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Ireland, Norway and Spain Officially Recognize State of Palestine


The decision of the Irish government to recognize Palestinian statehood has now taken formal effect more than 40 years after Ireland first called for a Palestinian state. The country's prime minister has urged other European nations to follow Ireland's example soon, as Willem Marx reports from Dublin.

WILLEM MARX, BYLINE: Ireland's cabinet met on Tuesday morning to give legal effect to a decision that had finally been announced last week. Ireland's prime minister, or taoiseach, Simon Harris, said it was an historic and important moment. But he also insisted the European Union, of which Ireland is a member, should do what he termed a hell of a lot more to support Palestinian rights and ensure a cease-fire in Gaza. Later in the morning, a Palestinian flag was hoisted above the Irish parliament before lawmakers began an hourslong discussion of this momentous decision. Among those leading the debate was the Irish foreign minister, Micheal Martin, who said Tuesday's action by Ireland, Spain and Norway may drive more countries to follow in the near future.


MICHEAL MARTIN: I am confident that there is a growing consensus among like-minded partners that Palestinian statehood can no longer wait until the end of a process of final settlement negotiations between the parties. I anticipate that other European partners may decide to recognize Palestine in the coming weeks and months.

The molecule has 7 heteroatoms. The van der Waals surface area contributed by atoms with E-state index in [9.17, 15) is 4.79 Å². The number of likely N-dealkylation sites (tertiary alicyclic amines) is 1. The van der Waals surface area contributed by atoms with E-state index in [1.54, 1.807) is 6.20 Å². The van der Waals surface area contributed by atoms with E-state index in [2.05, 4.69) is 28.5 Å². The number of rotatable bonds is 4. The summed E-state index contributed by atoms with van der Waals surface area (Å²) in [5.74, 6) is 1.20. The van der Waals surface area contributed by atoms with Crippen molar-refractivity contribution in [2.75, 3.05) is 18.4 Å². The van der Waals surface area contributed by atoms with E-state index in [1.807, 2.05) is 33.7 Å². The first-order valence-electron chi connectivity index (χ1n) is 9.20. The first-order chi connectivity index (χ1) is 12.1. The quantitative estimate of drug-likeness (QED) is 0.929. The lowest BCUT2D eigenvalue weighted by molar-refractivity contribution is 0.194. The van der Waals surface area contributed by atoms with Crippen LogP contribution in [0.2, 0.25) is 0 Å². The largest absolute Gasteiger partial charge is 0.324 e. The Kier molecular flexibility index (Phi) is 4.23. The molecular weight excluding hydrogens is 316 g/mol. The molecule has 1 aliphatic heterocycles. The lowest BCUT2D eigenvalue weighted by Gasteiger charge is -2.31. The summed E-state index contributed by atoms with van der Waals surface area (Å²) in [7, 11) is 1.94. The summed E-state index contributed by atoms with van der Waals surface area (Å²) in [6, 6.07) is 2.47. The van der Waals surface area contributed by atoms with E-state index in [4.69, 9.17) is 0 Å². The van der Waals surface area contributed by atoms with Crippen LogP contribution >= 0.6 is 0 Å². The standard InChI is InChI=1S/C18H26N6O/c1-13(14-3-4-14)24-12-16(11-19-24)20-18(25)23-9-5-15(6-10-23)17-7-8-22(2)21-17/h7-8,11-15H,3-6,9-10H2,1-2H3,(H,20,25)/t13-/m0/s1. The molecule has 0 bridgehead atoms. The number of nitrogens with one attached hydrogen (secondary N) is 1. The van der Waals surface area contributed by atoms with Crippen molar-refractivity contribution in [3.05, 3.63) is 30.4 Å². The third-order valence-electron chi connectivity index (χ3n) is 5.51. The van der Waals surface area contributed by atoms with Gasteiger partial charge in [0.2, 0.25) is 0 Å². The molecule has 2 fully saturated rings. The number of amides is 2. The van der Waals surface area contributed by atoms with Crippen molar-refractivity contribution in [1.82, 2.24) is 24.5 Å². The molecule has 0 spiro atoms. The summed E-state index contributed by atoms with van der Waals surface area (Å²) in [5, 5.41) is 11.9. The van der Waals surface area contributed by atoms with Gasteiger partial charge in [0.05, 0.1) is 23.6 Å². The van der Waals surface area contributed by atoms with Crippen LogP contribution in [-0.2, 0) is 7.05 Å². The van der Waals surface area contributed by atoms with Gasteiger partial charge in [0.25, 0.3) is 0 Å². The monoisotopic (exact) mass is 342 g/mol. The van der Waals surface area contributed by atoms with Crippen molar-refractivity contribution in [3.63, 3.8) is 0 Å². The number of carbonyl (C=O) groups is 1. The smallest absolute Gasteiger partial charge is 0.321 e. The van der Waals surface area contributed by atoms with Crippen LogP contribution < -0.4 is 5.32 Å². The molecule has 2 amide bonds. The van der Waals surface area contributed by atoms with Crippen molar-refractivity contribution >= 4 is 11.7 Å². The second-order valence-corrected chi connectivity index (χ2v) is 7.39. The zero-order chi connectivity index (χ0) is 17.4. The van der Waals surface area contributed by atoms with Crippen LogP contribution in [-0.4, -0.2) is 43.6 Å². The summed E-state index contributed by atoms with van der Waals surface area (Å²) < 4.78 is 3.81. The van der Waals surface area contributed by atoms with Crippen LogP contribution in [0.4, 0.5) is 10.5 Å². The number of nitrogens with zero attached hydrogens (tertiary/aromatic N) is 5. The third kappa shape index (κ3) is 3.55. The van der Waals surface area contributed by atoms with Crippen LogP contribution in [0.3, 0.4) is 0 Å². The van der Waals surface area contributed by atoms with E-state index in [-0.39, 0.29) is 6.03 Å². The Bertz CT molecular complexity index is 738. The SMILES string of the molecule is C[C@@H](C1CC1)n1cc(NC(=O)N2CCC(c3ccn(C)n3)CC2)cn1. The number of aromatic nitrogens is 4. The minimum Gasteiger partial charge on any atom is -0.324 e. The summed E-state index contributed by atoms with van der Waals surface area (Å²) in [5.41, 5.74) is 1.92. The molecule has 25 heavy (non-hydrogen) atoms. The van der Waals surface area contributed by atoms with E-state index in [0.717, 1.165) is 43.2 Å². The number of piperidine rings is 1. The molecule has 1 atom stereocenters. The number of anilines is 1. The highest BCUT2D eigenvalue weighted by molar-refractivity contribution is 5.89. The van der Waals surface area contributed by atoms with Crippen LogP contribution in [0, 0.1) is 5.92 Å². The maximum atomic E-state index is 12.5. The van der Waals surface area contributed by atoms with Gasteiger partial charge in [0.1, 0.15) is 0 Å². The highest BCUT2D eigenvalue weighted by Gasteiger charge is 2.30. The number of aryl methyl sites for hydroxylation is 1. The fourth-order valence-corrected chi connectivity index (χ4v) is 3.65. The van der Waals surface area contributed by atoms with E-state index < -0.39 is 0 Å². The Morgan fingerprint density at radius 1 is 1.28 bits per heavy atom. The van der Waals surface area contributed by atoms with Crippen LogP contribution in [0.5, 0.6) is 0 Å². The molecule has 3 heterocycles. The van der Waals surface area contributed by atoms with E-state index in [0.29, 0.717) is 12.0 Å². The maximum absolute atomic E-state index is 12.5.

MARX: Malta and Slovenia have recently said they'll consider that step, too. But in Ireland it's a visceral, national sense of history that strengthens support for Palestinians. Ireland was long occupied by the British, and so the past informs the present, says Sinn Fein's Daithi Doolan.

DAITHI DOOLAN: The Irish people know all too well what it's like to be colonized and to live with the colonizer. We also know what it's like to have a peace process, to bring peace to this part of the island. And I think if you see across the EU, we're the only EU country not to occupy another country. So our history is one with the colonized, not the colonizer, with the oppressed, not the oppressor.

MARX: Israel has denounced Ireland's decision and withdrawn its ambassador from Dublin. But the top Palestinian diplomat here, Jilan Wahba Abdalmajid, says it represents significant progress for a physical Palestinian state.

JILAN WAHBA ABDALMAJID: We're going forward. We're not going backward. And the forward means that more countries to recognize the state of Palestine, to recognize the rights of the Palestinians to self-determination.

MARX: It took centuries for Ireland to win that right to fully independent self-determination. Many Irish are hoping it will happen far faster than that for the Palestinians. For NPR News, I'm Willem Marx in Dublin. Transcript provided by NPR, Copyright NPR.

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Willem Marx
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